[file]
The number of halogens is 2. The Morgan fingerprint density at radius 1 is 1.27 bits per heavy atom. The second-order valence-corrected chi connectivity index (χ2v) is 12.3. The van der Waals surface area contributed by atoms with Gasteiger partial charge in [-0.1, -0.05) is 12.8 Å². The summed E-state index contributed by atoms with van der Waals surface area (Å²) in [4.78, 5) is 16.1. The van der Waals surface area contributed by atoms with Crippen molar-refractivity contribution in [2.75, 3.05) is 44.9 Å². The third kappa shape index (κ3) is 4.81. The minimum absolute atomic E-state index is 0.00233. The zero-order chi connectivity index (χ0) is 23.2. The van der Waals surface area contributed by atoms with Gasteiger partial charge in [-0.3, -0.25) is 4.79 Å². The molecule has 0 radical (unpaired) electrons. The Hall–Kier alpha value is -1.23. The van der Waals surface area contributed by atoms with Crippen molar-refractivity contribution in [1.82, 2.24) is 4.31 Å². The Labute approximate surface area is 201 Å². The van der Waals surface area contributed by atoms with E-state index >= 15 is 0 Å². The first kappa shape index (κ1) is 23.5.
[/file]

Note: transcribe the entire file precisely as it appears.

The number of halogens is 2. The Morgan fingerprint density at radius 1 is 1.27 bits per heavy atom. The second-order valence-corrected chi connectivity index (χ2v) is 12.3. The van der Waals surface area contributed by atoms with Gasteiger partial charge in [-0.1, -0.05) is 12.8 Å². The summed E-state index contributed by atoms with van der Waals surface area (Å²) in [4.78, 5) is 16.1. The van der Waals surface area contributed by atoms with Crippen molar-refractivity contribution in [2.75, 3.05) is 44.9 Å². The third kappa shape index (κ3) is 4.81. The minimum absolute atomic E-state index is 0.00233. The zero-order chi connectivity index (χ0) is 23.2. The van der Waals surface area contributed by atoms with Gasteiger partial charge in [-0.3, -0.25) is 4.79 Å². The molecule has 0 radical (unpaired) electrons. The Hall–Kier alpha value is -1.23. The van der Waals surface area contributed by atoms with Crippen molar-refractivity contribution in [1.82, 2.24) is 4.31 Å². The Labute approximate surface area is 201 Å². The van der Waals surface area contributed by atoms with E-state index >= 15 is 0 Å². The first kappa shape index (κ1) is 23.5.